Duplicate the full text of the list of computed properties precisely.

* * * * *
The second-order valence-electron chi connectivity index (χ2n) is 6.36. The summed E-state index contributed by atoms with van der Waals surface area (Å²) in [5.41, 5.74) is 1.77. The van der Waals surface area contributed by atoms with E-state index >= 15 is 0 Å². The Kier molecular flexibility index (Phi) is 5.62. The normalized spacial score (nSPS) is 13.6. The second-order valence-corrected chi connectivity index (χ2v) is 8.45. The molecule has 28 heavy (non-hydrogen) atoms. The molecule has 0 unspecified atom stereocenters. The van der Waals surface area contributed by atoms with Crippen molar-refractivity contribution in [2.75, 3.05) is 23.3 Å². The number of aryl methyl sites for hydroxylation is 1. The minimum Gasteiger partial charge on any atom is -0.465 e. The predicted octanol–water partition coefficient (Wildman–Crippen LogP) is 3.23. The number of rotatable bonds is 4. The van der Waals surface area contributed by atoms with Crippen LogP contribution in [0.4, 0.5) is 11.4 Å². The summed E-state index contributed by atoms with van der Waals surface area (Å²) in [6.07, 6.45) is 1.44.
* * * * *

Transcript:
The second-order valence-electron chi connectivity index (χ2n) is 6.36. The summed E-state index contributed by atoms with van der Waals surface area (Å²) in [5.41, 5.74) is 1.77. The van der Waals surface area contributed by atoms with E-state index >= 15 is 0 Å². The Kier molecular flexibility index (Phi) is 5.62. The normalized spacial score (nSPS) is 13.6. The second-order valence-corrected chi connectivity index (χ2v) is 8.45. The molecule has 28 heavy (non-hydrogen) atoms. The molecule has 0 unspecified atom stereocenters. The van der Waals surface area contributed by atoms with Crippen molar-refractivity contribution in [2.75, 3.05) is 23.3 Å². The number of aryl methyl sites for hydroxylation is 1. The minimum Gasteiger partial charge on any atom is -0.465 e. The predicted octanol–water partition coefficient (Wildman–Crippen LogP) is 3.23. The number of rotatable bonds is 4. The van der Waals surface area contributed by atoms with Crippen LogP contribution in [0.4, 0.5) is 11.4 Å². The summed E-state index contributed by atoms with van der Waals surface area (Å²) in [6.07, 6.45) is 1.44.